To Kevin Andrews MHR:
Civil Liberties Australia on Australia Day 2021 asks the man responsible for citizens of the ACT and the NT having lesser rights than all others Australians – they are not able to even vote on dying with dignity/euthansia law – to ‘rescind’ the federal law he promoted by lodging a new Private Member’s Bill to restore the rights of 600,000 fellow Australians. Here’s the Andrews letter.
To WA Police Commissioner (and Police Minister):
On Australia Day 2021, CLA asks for an apology from WAPOL and the State for those people the police falsely and irresponsibly named as ‘persons-of-interest’ before, some 25 years later, Bradley Edwards was convicted and sentenced. We asked particularly for an apology of Peter Weygers and civil liberties: Weygers was then the local president, whose reputation was ruined by the erroneous police accusation. Click here for the letter.
To Ministers for Corrective Services, throughout Australia:
CLA asks, on Australia Day 2021, that you review the rules, sometimes archaic, about what prisoners can receive through the mail and other associated censorship concerns, including their rights to educational material and to private correspondence with the lawyers. For the letter sent to WA click here. And for a CLA/Uni of Qld report on the state of censorship in prisons in Australia, click here.
As Iran releases 100,000 prisoners, Australian jails are still packed with the potential for major COVID-19 spread into the community, Paul Gregoire writes for Sydney Criminal Lawyers. And, as usual, Indigenous prisoners are relatively most at risk because of their large numbers and poor health. The WHO and UN have warned Australia about the potential for jails to spread the pandemic. ‘Prison health is a matter of public health’.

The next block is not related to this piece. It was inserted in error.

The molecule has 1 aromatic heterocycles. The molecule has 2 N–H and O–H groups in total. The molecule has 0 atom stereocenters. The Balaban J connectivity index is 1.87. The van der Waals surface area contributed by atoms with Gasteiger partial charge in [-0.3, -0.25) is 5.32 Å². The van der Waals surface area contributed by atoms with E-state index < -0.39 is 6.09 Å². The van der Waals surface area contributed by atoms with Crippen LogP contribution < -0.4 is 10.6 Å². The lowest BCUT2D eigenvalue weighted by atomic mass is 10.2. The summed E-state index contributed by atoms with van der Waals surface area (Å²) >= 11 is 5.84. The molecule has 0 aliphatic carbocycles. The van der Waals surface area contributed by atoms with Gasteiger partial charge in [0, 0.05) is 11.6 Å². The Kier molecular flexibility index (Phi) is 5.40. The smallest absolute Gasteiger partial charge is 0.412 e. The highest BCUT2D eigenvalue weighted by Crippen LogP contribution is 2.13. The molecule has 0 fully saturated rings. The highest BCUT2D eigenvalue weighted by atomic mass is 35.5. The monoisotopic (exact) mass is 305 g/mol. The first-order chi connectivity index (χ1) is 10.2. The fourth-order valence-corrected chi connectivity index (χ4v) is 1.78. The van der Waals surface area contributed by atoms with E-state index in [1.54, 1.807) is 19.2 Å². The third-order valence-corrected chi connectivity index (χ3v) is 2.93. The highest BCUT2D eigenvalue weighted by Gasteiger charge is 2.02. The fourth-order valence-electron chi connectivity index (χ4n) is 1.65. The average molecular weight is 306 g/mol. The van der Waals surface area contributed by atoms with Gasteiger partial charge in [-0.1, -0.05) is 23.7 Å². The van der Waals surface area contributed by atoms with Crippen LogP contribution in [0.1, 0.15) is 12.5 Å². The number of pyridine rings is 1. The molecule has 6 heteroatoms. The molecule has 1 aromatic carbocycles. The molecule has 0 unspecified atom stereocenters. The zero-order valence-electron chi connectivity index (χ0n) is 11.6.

The NT is planning to introduce a Judicial Commission to deal with the problem of judges bullying lawyers. A parliamentary committee is considering submissions – but none of the submissions, other than that from CLA – proposes having truly independent people on the commission and its investigatory panels…or even mandatory Indigenous representationl. Changes to the current bill are vital if justice is to be seen to be done, and to be done, to lawyers and their clients in the NT, CLA says.
While civil society is grating the government licence to use extraordinary powers during a medical emergency, that is no excuse to abuse people’s trust by bringing in draconian measures like over-the-top surveillance and elimination of the flimsy privacy rights we still retain, CLA says.
The Queensland Productivity Commission has delivered its seminal report on the state of jails in that state but in reality standing for all Australian jails. Their recommendations provide a blueprint for saving taxpayers money, ending a massive jail-building program over the next decade, and seriously reducing the number of people in prison. Will our fearful governments have the courage to take positive action to achieve a better system delivering better justice?
For all those politicians (and the media) who posture at being “tough on crime” and who bring in mandatory sentences to appear to be “smart” legislators telling magistrates and judges how to make decisions and pass sentences, hear this plea from a real live criminal lawyer dealing with the consequences of such irresponsible political action in the Northern Territory…
Some academics are warning that surveillance systems mushrooming in Australia’s major cities are more than just police aids to fight crime: they are actually community management mechanisms designed to re-exert a form of colonial era control. Here’s what they say about new systems in Darwin and the NT.
New Zealand has maybe shown the way to Australia with a formal, parliamentary apology bill tabled to right the wrongs committed against a Maori activist 100 years ago. With more than 230 years of mistreatment of Indigenous people in Australia, such bills could keep out parliament busy for decades.